JOHNSTOWN - Some local first responders plan to carry and use a drug that can help prevent a heroin overdose from becoming fatal.
Last month, Gov. Andrew Cuomo signed into law new legislation that makes the anti-overdose drug naloxone, known commercially as Narcan, available to police and other first responders in the state. The drug can prevent overdose deaths related to the use of opiates, including heroin, hydrocodone and oxycodone.
The bill also allows health care providers to prescribe the drug and some pharmacists to dispense it to anyone in need.
Pat Lurenz demonstrates on a mannequin how the drug naloxone is given via the nasal cavity at the Johnstown Area Volunteer Ambulance Corps in Johnstown last week.
The Leader-Herald/Bill Trojan
Use of the drug naloxone, shown above with an applicator, can help prevent death from a heroin overdose.
The Leader-Herald/Bill Trojan
The governor's office says opioid addiction has become an increasing problem across the state and nation. In 2013, there were 89,269 cases of heroin and prescription opiate treatment admissions in New York state, an increase from 63,793 in 2004, according to Cuomo's office.
Montgomery County Undersheriff Peter Vroman said his department will receive the antidote, and every road deputy will be carrying a kit with naloxone.
Vroman praised the effort. He said the Sheriff's Department will receive training in how to use the drug soon.
According to the New York Heroin Epidemic Crisis Report, the percentage of all drug-related deaths attributed to heroin has increased from 13 percent in 2008 to 25.9 percent in 2012.
According to Gov. Andrew Cuomo's office, there were more than 89,000 heroin and prescription opioid
treatment admissions in 2013, up from 64,000 in 2004.
Some symptoms of a heroin
overdose include seizures, shallow or stopped breathing, slowed heartbeat, sweating, nausea and stomach pain, according to the U.S. National Library of Medicine's Medline Plus.
"I think it is something that is needed," Vroman said.
He said his department has seen an increase in the number of people arrested with heroin on them. He said he's unaware of anyone in his department coming across an incident in which a person needed the antidote.
Fulton County Sheriff Thomas Lorey said his department also has seen an increase in the number of suspects caught with heroin.
"It's now the drug of choice in this area,' Lorey said.
Lorey said the sheriff's office probably will receive naloxone eventually.
He said the Sheriff's Department works closely with local emergency medical personnel, who would have the drug if it were needed at a scene.
Lorey said he's concerned about potential liability issues when non-medical personnel give the drug.
Johnstown Area Volunteer Ambulance Corps President Lucas Paszkiewicz said his ambulance service already has been using the drug.
He said it has been a standing order for JAVAC to carry the drug.
Paszkiewicz said he supports the idea of giving this drug to first responders across the state.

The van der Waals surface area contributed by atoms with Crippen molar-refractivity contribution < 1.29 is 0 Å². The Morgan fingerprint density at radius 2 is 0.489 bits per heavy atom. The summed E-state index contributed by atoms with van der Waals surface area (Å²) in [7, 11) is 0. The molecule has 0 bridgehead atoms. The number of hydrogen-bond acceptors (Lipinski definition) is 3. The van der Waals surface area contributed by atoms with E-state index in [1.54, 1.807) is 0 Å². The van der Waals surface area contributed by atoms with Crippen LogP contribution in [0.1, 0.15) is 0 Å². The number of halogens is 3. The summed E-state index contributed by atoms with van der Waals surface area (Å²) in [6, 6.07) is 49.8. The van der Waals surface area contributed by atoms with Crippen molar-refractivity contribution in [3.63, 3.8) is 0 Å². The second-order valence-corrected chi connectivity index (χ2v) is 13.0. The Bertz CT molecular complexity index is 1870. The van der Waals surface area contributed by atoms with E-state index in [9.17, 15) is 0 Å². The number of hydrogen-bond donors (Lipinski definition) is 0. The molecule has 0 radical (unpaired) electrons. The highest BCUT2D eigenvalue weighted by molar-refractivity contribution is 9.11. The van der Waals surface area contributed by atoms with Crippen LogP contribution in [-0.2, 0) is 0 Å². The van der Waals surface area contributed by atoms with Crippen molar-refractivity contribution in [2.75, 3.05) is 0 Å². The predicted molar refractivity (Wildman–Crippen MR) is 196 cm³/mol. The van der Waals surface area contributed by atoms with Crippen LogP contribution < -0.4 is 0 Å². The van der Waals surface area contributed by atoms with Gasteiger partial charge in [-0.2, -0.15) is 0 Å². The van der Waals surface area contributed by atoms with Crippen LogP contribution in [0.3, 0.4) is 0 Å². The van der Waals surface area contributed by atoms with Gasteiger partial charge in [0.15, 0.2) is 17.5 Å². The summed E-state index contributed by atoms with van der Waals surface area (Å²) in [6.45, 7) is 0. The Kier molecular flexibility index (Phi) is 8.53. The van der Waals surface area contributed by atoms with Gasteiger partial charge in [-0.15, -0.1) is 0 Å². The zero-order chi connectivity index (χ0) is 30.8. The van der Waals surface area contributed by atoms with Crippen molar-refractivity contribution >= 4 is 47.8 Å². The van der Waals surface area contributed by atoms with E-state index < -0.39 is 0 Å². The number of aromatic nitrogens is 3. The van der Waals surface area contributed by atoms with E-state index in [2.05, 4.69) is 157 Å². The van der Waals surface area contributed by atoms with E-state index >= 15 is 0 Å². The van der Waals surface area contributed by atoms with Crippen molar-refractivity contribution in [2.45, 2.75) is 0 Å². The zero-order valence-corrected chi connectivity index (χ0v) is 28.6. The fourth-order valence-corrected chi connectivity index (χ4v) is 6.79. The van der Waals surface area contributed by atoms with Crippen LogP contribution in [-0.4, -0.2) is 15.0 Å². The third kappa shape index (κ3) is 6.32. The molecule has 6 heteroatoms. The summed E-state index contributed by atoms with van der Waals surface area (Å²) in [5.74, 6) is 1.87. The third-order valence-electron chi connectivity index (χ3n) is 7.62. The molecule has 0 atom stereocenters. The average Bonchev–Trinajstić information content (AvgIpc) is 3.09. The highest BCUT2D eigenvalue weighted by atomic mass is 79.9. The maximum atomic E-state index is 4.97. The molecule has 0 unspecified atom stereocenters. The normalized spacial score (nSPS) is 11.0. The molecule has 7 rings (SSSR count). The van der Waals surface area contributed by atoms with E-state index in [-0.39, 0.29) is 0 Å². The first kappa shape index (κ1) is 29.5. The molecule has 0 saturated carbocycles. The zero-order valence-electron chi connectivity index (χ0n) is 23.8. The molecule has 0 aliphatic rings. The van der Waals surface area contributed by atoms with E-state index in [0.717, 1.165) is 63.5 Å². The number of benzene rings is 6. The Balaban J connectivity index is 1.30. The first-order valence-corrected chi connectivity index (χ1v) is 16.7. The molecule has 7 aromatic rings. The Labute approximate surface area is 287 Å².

"[Naloxone] works very well," Paszkiewicz said.
Gloversville Police Chief Donald VanDuesen said the city has not received the antidote yet. He said he is not certain if his department will participate, since the Fulton County Ambulance service is next door to the police station.
VanDuesen declined to give his thoughts on the new law.
Gloversville police in October said heroin use was up in Gloversville.
Heroin has become cheaper and more available in recent years.
According to the U.S. Drug Enforcement Agency, Mexican traffickers have expanded into the eastern and midwestern U.S. markets.
Sheriff Lorey said heroin is now cheaper than marijuana in the area.
According to the National Institutes of Drug Abuse, people can inject, snort or smoke heroin.
Another part of the new state law would launch an awareness campaign targeted at public colleges and universities through working with the state police.
Fulton-Montgomery Community College President Dustin Swanger said he would be interested in working with the state on raising drug awareness in the community. He said the college currently works with local agencies on alcohol and drug awareness for students.
"We all know heroin use is on the incline across the entire population," Swanger said.
Swanger said he would be interested in looking into getting naloxone for the public safety office at the campus in case of emergencies.
The law also gives "Good Samaritan" status to people who administer an opioid antagonist such as naloxone. This would mean someone who gave the drug to someone who was overdosing would face no charges for giving it.
According to the U.S. National Library of Medicine's Medline Plus, naloxone can be given through an injection or by using a nasal spray. It works by blocking the effects of opiates to relieve dangerous symptoms caused by high levels of opiates in the blood.
Naloxone is also given to people after surgery to reverse the effects of opiates given during surgery. The drug also can be used to decrease opiate effects on newborns.
Some forms of the injectable drug include an electronic voice system that provides step-by-step directions on how to give the drug.